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'Unspeakable' Gives Voice To Things We All Think, But Don't Say

The Unspeakable

And Other Subjects of Discussion

by Meghan Daum

Hardcover, 244 pages |

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The Unspeakable
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And Other Subjects of Discussion
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Meghan Daum

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Meghan Daum's The Unspeakable is nominally a collection of essays about the conversations we all want to partake in but hold back from; the thoughts we all have but refuse to admit out loud.

And, in several respects, the book fits the bill. "Matricide," the collection's opening essay, recounts Daum's experience watching her mother die from gallbladder cancer. But the piece is equally an exploration of their troubled relationship, and Daum is open about her grievances. "I had a hard time not seeing her as a fraud," she says at one point.

But even in the book's most confessional and revealing essays, Daum circles something more universal and more vital than unseemly topics of conversation: On a deeper level, The Unspeakable is about growing up. About growing up as a process by which we become increasingly entrenched in social norms and during which our decisions about whether to conform or rebel increasingly tilt toward the former.

That's not to say that Daum's book has no edge to it. Particularly when discussing the pressures on women to get married and have kids, Daum rails against the notion that any life can be constrained by a list of socially mandated achievements. But what makes her arguments so compelling is that they come from a place of insecurity. Daum's convictions on the matter are repeatedly pushing against her feeling that perhaps she wants the very things she once summarily dismissed.

That's the conflict underlying "The Honorary Dyke," in which Daum defines her "butchness" against a cultural norm, against "the fetishistic attention paid to makeovers and diets and weddings and baby showers and enormous walk-in closets," but does so within a specific context. Daum has, as she writes in other essays, left behind her exploratory 20s and 30s, a time when she dated broadly and casually, ran off to live in Nebraska, and tried on different sexual identities. So if she practices rebellion now, she does only as part of a settled-down life.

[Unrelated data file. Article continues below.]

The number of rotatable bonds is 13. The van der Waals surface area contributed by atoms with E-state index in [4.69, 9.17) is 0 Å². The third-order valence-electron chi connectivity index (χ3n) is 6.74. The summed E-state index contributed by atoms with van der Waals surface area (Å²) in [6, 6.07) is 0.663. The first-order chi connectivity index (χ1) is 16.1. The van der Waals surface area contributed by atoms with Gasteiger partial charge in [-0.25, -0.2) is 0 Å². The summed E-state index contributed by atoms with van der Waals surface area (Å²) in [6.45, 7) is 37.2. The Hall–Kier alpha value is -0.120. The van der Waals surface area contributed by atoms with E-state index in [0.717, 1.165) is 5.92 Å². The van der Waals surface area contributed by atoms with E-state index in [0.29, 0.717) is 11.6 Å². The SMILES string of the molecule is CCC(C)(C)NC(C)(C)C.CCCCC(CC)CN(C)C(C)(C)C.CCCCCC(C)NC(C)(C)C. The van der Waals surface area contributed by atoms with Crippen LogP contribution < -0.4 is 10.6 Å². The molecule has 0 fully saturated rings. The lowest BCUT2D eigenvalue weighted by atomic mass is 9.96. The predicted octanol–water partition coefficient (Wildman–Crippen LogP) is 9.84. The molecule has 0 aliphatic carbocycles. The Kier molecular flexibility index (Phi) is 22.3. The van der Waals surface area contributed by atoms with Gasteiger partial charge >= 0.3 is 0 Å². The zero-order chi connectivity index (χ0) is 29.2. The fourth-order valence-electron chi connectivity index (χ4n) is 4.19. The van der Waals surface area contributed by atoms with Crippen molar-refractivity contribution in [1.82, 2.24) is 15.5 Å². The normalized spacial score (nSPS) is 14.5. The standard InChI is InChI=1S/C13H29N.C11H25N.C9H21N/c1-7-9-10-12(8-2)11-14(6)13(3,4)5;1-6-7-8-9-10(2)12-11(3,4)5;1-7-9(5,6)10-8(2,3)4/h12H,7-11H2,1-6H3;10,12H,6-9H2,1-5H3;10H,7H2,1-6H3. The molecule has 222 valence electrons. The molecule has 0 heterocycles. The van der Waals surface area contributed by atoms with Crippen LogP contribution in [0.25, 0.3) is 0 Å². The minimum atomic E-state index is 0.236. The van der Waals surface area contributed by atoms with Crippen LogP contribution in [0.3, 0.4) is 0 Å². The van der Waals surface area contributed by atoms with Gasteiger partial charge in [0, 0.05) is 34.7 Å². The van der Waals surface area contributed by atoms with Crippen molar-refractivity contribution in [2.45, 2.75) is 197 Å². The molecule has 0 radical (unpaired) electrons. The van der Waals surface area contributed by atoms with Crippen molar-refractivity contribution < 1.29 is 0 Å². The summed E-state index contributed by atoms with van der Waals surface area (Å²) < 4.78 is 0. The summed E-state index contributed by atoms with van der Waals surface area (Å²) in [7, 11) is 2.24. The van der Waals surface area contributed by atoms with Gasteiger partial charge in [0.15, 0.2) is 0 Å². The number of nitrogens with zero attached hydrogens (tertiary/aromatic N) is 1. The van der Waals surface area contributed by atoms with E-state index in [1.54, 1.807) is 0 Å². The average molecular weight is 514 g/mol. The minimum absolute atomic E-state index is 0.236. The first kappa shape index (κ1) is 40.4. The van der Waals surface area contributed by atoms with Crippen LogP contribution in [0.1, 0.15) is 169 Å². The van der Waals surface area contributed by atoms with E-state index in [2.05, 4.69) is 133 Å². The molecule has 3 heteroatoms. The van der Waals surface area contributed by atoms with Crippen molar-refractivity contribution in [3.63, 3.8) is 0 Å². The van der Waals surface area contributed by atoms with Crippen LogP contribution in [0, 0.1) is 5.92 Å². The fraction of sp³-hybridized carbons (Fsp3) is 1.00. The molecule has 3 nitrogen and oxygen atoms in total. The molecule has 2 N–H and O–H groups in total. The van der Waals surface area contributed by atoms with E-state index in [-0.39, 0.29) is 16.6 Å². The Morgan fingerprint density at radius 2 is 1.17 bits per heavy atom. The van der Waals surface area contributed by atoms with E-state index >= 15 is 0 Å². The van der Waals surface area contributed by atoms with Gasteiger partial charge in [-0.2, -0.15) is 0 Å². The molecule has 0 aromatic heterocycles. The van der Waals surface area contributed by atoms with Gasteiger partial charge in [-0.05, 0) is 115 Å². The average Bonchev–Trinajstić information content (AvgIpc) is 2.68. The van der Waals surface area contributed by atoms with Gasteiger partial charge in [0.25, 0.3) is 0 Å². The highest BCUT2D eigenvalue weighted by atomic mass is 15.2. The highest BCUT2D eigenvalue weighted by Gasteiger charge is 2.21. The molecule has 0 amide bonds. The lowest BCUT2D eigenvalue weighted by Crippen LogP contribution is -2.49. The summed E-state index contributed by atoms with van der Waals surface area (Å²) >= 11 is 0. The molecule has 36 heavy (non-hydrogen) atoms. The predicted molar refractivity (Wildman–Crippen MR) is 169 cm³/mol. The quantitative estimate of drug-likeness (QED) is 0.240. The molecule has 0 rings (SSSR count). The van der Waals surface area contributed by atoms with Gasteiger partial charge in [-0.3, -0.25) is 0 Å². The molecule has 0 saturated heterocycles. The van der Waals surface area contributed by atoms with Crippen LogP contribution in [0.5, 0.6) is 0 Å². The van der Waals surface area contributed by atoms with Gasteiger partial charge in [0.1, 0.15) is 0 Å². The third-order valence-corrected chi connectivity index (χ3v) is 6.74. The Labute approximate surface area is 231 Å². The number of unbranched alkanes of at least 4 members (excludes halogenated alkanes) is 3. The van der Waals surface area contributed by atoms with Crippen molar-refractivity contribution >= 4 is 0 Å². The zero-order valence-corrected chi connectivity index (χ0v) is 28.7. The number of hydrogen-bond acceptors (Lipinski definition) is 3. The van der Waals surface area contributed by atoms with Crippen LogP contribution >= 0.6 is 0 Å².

That observation, to be clear, is not a criticism on my part. There's nothing wrong with settling down — with wanting it or with doing it. And there are plenty of amusing insights in The Unspeakable that necessitate that particular perspective, such as Daum's memory of being taken out to a gay bar in her 20s: "The whole scene freaked me out enough to make me realize that I was not a lesbian so much as someone who appreciated a good haircut."

The pleasure of reading The Unspeakable comes largely from how, in any given paragraph, Daum is capable of having clever thoughts like that — and expressing them so wittily. The Unspeakable is equally compelling for the interconnections between its pieces, all of which were written exclusively for the collection. As Daum examines her relationships to social standards and aging, she also dissects the performances that are implicit to both, whether it's the melodramatic demonstration of concern that Daum puts on when getting news about her mother's health, or the way that she feels drawn to cliched visions of true love gleaned from television ads. In treating this issue, Daum is characteristically honest — aware of how false such performances are but also frank and unembarrassed about her participation in them.

Still, while it's satisfying to track these concerns, it's not enough to entirely conceal that, at the level of the individual essay, The Unspeakable often flounders. Daum's pieces cover well-trodden ground like foodie culture, Joni Mitchell and dog obsessions. And too often, while exceedingly well-written, humorous and candid, these pieces lack the twist — the suddenly fresh perspective — that would push them to greatness.

"Invisible City," for example, centers on a celebrity-studded party that Daum attends at Nora Ephron's house in Los Angeles. It's a pleasant, awkward story, but it only sets up an altogether middling conclusion about how Daum ended up finding her place in LA. "Eventually we all shake out into the thing we were supposed to be all along," she expounds vaguely and anti-climactically. A few too many of her essays end similarly deflated.

You could chalk up the risk-free nature of such conclusions to a mantra Daum expresses in "On Not Being a Foodie": "My goal in life is to be content," she writes, adding that "the key to contentment is to live life to the fullest within the confines of your comfort zone." The Unspeakable, at the very least, fits with such a worldview: It satisfies and absorbs you, but rarely does it push any boundaries.

Tomas Hachard is an assistant editor at Guernica magazine and a film and book critic for NPR and The LA Review of Books.

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